Examples of polyethercyclicpolyols obtained from trihydric alcohols with more than three carbons include the following: ##STR7##
The following monocyclicdietherdiols of pentanetriol are obtained from Structure VII in accordance with the methods described supra: ##STR8## Both dimers (A) and (B) are obtained from Structure VII by reacting at carbons 1 and 2. ##STR9## Both dimers (C) and (D) are obtained by reacting Structure (VII) at carbons 2 and 3. ##STR10## Dimers (E) and (F) are obtained from (VII) by reacting at 1,2 and at 2,3 positions. ##STR11## Further polycondensation of the cyclicetherdiols (supra) will yield polycyclicetherpolyols with structures which depend on which hydroxyl groups are involved in the condensation reaction. For instance, reaction between Structures (VIII) A (supra) and (VIII) F (supra) will yield (IX) (infra), a dicyclicpentaetherdiol of pentanetriol as follows. Obviously, a large number of possible polycondensed structures exist. ##STR12##
Precursors of trihydric polyols are suitable feeds. For example, glycidol, an epoxy alcohol which is a precursor of glycerol, reacts by simple addition not involving dehydration or requiring the presence of catalysts such as sodium hydroxide and sodium acetate. Another example is epichlorohydrin which, upon reaction with water and sodium hydroxide, hydrolyzes to give glycerol and sodium chloride. This latter mixture then can be thermally condensed to yield polyethercyclicpolyols.
Representative structures of precursors of the polyols of interest as feeds in this invention are the epoxide structures (G) through (I) listed below. All of these structures satisfy the criterion of possessing at least one epoxide and one or more hydroxyl groups. ##STR13##
The general structure of polyol precursors is given by: ##STR14## where R=aryl, H, or OH
with the condition that when Y=0, then R=H.
The above precursors of epoxy alcohols can be conveniently prepared from the corresponding unsaturated alcohols by selective oxidation as shown for the case of glycidol below: ##STR15##
Derivatives of polyols are also useful feeds. For example, derivatives of glycerol, including linear and cyclic dimers, such as cis- or trans-2,5-bis(hydroxymethyl)-p-dioxane (J and K), cis- or trans-2,6-bis(hydroxymethyl)-p-dioxane (L and M), and the glycerine acetal of hydracrylaldehyde (N) can separately, or in combination, dimerize or can react with glycerol to produce polyethercyclicpolyols. ##STR16## In structures J through M, CIS and TRANS refer to the stereoisomerism of the carbon atoms marked by an asterisk. Structures J through M can also be called bis(hydroxymethyl)-p-dioxanes, monocyclicdietherdiols or cyclic dimers of glycerol.
Known commercial mixtures of bis(hydroxymethyl)-p-dioxanes and polyols can react to produce polyethercyclicpolyols. Polyols, e.g., polyglycerols, of a degree of dehydration corresponding from 0.5 to 1.0 moles water per mole of polyol are suitable feedstock. Footstill bottoms (heavy ends from the manufacture of glycerol) are mixtures of glycerol, bis(hydroxymethyl)-p-dioxanes, linear polyglycerols, and small amounts of low molecular weight polyethercyclicpolyols, are useful feedstock.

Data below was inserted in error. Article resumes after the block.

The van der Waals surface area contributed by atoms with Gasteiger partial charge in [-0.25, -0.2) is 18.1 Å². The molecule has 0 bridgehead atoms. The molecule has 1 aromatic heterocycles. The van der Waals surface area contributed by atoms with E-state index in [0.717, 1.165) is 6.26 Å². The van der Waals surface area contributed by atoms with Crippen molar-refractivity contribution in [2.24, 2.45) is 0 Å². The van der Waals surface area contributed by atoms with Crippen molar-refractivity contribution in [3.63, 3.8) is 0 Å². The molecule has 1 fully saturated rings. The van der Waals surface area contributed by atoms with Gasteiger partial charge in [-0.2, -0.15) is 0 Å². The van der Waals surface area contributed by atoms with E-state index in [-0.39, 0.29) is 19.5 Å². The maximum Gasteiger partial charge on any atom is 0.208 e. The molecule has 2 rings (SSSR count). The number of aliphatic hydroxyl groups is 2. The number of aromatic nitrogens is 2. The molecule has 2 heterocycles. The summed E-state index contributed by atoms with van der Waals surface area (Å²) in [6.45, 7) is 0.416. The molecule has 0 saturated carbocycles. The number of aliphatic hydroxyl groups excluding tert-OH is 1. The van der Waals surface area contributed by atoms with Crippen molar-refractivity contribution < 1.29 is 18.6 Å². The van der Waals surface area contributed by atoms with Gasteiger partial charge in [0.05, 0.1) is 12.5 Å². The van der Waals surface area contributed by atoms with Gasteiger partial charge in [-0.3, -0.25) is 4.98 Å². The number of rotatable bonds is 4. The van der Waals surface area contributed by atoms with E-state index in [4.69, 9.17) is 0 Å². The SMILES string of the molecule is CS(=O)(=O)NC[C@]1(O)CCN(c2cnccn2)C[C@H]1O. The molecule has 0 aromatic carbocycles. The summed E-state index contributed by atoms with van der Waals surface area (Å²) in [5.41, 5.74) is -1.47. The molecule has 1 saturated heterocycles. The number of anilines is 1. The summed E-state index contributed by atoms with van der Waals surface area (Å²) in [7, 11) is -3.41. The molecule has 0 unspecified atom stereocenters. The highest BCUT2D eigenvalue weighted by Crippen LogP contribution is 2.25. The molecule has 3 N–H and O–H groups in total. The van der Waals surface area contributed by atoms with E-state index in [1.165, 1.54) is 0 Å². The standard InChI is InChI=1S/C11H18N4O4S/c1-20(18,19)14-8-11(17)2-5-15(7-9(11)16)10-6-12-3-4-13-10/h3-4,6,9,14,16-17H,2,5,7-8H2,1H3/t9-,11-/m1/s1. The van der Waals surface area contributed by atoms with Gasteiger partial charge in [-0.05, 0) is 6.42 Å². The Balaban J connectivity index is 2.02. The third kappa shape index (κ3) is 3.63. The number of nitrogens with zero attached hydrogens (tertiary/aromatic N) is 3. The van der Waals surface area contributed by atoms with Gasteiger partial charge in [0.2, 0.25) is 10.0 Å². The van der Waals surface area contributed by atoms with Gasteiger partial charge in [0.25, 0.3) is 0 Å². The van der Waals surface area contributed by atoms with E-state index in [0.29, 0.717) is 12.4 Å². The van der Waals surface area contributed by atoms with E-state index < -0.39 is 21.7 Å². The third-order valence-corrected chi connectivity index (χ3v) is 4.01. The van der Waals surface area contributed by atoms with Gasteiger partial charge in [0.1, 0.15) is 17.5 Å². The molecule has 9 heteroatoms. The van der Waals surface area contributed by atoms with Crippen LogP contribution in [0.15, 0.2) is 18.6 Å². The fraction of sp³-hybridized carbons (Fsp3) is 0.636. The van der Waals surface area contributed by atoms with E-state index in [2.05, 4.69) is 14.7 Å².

Byproduct or effluent streams from other existing processes for which the principal products are resins, soaps, and the like, can be excellent feedstocks. Exemplary are process streams of glycerol/glycidol mixtures which may also contain other components, for example, mixtures of glycerol, glycidol, epichlorohydrin, dimethyl ketone, isopropyl alcohol, and/or sodium chloride made in the manufacture of resins. Such streams may first be processed to remove the nonglycerol-related material, for example, sodium chloride. Effluent streams from processes such as resin manufacture fit this category of feedstock. Such streams may contain predominantly water and salt (10 to 15 percent by weight) with also small amounts of glycerol, glycidol, bis(hydroxymethyl)-p-dioxanes, and polyethercyclicpolyols of low molecular weight (and therefore initially ineffective for the use in drilling fluids). For example, in an existing plant, the components of an effluent stream are 12 to 15 percent by weight sodium chloride, 0.3 to 2 percent by weight glycerol, 0.3 to 1.2 percent by weight glycidol, and less than 0.5 percent by weight polyglycerols, bis(hydroxymethyl)-dioxanes, and low molecular weight polyethercyclicpolyols, with the balance being water.
In a typical preparation in accordance with the invention, a polyol such as glycerol (which is the preferred feedstock) containing small amounts of catalyst such as sodium hydroxide, preferably along with small amounts of sodium acetate, are reacted in distillation apparatus under conditions which allow water to be removed overhead, but not substantial amounts of glycerol or its dimers and trimers. The catalyst, alkali metal hydroxide, preferably sodium hydroxide, is in a preferred concentration of 0.5 to 1.5 percent by weight of the reaction mixture and alkali metal acetate, preferably sodium acetate, in like or smaller amounts. Other suitable catalysts include potassium, lithium or calcium hydroxide or other condensation catalysts, such as sodium tungstate or tin (IV) chloride.